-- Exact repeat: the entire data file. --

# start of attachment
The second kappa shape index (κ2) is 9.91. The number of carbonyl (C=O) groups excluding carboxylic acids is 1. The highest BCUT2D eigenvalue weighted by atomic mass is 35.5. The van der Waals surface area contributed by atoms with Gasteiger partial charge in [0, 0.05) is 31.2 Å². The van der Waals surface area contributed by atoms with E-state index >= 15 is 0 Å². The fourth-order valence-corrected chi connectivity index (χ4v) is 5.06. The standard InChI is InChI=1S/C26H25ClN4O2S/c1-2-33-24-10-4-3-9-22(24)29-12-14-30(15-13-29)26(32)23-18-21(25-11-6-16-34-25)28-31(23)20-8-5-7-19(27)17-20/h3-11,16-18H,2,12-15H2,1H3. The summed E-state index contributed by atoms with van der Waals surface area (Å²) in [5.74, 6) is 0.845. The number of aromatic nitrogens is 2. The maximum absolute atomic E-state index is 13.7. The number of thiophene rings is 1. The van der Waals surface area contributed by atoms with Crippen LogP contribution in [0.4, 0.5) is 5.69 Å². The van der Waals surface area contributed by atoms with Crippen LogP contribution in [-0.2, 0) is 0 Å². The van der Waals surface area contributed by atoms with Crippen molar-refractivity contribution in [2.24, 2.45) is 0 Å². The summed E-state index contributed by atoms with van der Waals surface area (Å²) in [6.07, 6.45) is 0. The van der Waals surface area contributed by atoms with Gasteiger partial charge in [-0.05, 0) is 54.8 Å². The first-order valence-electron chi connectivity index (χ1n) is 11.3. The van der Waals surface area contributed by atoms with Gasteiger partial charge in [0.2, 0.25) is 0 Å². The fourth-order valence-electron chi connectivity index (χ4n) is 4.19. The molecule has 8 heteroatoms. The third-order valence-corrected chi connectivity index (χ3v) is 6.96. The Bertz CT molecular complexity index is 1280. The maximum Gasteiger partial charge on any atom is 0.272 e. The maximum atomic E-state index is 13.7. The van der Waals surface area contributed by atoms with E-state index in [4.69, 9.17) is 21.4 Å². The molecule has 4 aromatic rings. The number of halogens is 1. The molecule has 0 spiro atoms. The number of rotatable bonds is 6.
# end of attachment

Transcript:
The second kappa shape index (κ2) is 9.91. The number of carbonyl (C=O) groups excluding carboxylic acids is 1. The highest BCUT2D eigenvalue weighted by atomic mass is 35.5. The van der Waals surface area contributed by atoms with Gasteiger partial charge in [0, 0.05) is 31.2 Å². The van der Waals surface area contributed by atoms with E-state index >= 15 is 0 Å². The fourth-order valence-corrected chi connectivity index (χ4v) is 5.06. The standard InChI is InChI=1S/C26H25ClN4O2S/c1-2-33-24-10-4-3-9-22(24)29-12-14-30(15-13-29)26(32)23-18-21(25-11-6-16-34-25)28-31(23)20-8-5-7-19(27)17-20/h3-11,16-18H,2,12-15H2,1H3. The summed E-state index contributed by atoms with van der Waals surface area (Å²) in [5.74, 6) is 0.845. The number of aromatic nitrogens is 2. The maximum absolute atomic E-state index is 13.7. The number of thiophene rings is 1. The van der Waals surface area contributed by atoms with Crippen LogP contribution in [0.4, 0.5) is 5.69 Å². The van der Waals surface area contributed by atoms with Crippen LogP contribution in [-0.2, 0) is 0 Å². The van der Waals surface area contributed by atoms with Crippen molar-refractivity contribution in [2.24, 2.45) is 0 Å². The summed E-state index contributed by atoms with van der Waals surface area (Å²) in [6.07, 6.45) is 0. The van der Waals surface area contributed by atoms with Gasteiger partial charge in [-0.05, 0) is 54.8 Å². The first-order valence-electron chi connectivity index (χ1n) is 11.3. The van der Waals surface area contributed by atoms with Gasteiger partial charge in [0.2, 0.25) is 0 Å². The fourth-order valence-electron chi connectivity index (χ4n) is 4.19. The molecule has 8 heteroatoms. The third-order valence-corrected chi connectivity index (χ3v) is 6.96. The Bertz CT molecular complexity index is 1280. The maximum Gasteiger partial charge on any atom is 0.272 e. The maximum atomic E-state index is 13.7. The van der Waals surface area contributed by atoms with E-state index in [4.69, 9.17) is 21.4 Å². The molecule has 4 aromatic rings. The number of halogens is 1. The molecule has 0 spiro atoms. The number of rotatable bonds is 6.